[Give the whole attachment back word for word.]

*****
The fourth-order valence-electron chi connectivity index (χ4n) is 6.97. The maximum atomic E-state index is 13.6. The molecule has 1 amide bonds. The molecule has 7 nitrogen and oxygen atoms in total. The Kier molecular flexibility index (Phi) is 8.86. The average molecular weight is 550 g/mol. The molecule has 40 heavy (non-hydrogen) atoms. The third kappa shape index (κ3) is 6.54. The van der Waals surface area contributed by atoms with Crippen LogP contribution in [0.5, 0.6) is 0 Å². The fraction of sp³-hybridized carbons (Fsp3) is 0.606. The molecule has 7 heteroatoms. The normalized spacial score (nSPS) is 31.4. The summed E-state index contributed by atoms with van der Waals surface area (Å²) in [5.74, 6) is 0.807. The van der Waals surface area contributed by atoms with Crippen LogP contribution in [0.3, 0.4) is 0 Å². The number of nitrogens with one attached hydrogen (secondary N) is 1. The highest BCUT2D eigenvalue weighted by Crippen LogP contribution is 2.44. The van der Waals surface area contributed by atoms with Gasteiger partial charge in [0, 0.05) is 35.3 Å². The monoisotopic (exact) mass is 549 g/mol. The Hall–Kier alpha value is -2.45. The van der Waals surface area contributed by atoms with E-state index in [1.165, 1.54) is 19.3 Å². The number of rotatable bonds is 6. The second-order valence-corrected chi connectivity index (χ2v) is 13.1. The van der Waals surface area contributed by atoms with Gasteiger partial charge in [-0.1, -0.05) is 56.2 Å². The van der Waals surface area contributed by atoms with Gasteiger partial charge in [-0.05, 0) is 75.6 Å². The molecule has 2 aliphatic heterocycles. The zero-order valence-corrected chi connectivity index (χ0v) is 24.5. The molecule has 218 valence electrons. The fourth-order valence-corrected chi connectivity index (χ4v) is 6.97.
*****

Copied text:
The fourth-order valence-electron chi connectivity index (χ4n) is 6.97. The maximum atomic E-state index is 13.6. The molecule has 1 amide bonds. The molecule has 7 nitrogen and oxygen atoms in total. The Kier molecular flexibility index (Phi) is 8.86. The average molecular weight is 550 g/mol. The molecule has 40 heavy (non-hydrogen) atoms. The third kappa shape index (κ3) is 6.54. The van der Waals surface area contributed by atoms with Crippen LogP contribution in [0.5, 0.6) is 0 Å². The fraction of sp³-hybridized carbons (Fsp3) is 0.606. The molecule has 7 heteroatoms. The normalized spacial score (nSPS) is 31.4. The summed E-state index contributed by atoms with van der Waals surface area (Å²) in [5.74, 6) is 0.807. The van der Waals surface area contributed by atoms with Crippen LogP contribution in [0.3, 0.4) is 0 Å². The number of nitrogens with one attached hydrogen (secondary N) is 1. The highest BCUT2D eigenvalue weighted by Crippen LogP contribution is 2.44. The van der Waals surface area contributed by atoms with Gasteiger partial charge in [0, 0.05) is 35.3 Å². The monoisotopic (exact) mass is 549 g/mol. The Hall–Kier alpha value is -2.45. The van der Waals surface area contributed by atoms with E-state index in [1.165, 1.54) is 19.3 Å². The number of rotatable bonds is 6. The second-order valence-corrected chi connectivity index (χ2v) is 13.1. The van der Waals surface area contributed by atoms with Gasteiger partial charge in [-0.1, -0.05) is 56.2 Å². The van der Waals surface area contributed by atoms with Gasteiger partial charge in [-0.05, 0) is 75.6 Å². The molecule has 2 aliphatic heterocycles. The zero-order valence-corrected chi connectivity index (χ0v) is 24.5. The molecule has 218 valence electrons. The fourth-order valence-corrected chi connectivity index (χ4v) is 6.97.